269. Shortly after, Trump tweeted, “Read the Transcripts! Also, see where I say “us” (our Country) as opposed to “me” (meaning me) and where I then say that the Attorney General (of the United States) will call you.”
  270. Trump also tweeted, “People still remember Schiff’s made up and fraudulent version of my conversation. Witch Hunt!” adding, “our Country is doing better, perhaps, than it has ever done before. Jobs, Jobs, Jobs!”

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In this grab taken from video on Tuesday, Dec. 3, 2019, Britain’s Prime Minister Boris Johnson, right, speaks during a NATO reception. While NATO leaders are professing unity as they gather for a summit near London, several seem to have been caught in an unguarded exchange on camera apparently gossiping about Trump’s behavior. In footage recorded during a reception at Buckingham Palace on Tuesday, Canadian Prime Minister Justin Trudeau was seen standing in a huddle with French President Emmanuel Macron, British Prime Minister Boris Johnson, Dutch Prime Minister Mark Rutte and Britain’s Princess Anne.

POLITIKS OF GRAFFITI 160: “ROCKY’

NOVEMBER 30, 2019
Week 159
Experts in authoritarianism advise to keep a list of things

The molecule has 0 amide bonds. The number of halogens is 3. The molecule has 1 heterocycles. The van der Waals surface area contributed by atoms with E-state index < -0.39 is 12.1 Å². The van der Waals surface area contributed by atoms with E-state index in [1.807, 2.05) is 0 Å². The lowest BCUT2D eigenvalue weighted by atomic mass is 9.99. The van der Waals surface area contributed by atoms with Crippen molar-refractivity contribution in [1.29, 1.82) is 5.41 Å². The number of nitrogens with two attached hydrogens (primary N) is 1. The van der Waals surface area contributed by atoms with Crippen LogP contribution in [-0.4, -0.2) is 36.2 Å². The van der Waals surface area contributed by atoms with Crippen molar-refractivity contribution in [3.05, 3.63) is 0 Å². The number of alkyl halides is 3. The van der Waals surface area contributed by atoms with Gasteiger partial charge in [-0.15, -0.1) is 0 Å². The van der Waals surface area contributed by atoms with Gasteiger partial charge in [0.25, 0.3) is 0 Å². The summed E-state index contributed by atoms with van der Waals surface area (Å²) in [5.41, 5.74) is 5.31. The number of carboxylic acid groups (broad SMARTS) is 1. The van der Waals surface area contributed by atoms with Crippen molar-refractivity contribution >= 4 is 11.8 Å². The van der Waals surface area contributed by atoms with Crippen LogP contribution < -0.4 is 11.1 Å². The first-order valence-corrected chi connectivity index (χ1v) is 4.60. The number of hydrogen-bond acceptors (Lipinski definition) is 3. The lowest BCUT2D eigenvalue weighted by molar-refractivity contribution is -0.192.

subtly changing around you, so you’ll remember.
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This week, more conspiracy theories were debunked, as a draft of the Department of Justice Inspector General report found the FBI did not try to place spies in Trump’s 2016 campaign, nor did Obama wiretap him. Trump allies continued to push the conspiracy that Ukraine, not Russia, may have interfered in 2016, despite it being thoroughly and widely disproved.
Trump sought to portray strength — firing the Navy Secretary and tweeting an image of his face super-imposed on the body of Sylvester Stallone in “Rocky.” He told supporters in Florida how hard he was working for them — as opposed to Democrats’ focus on impeachment — then clandestinely flew to Afghanistan on Thanksgiving to visit U.S. troops under false pretenses.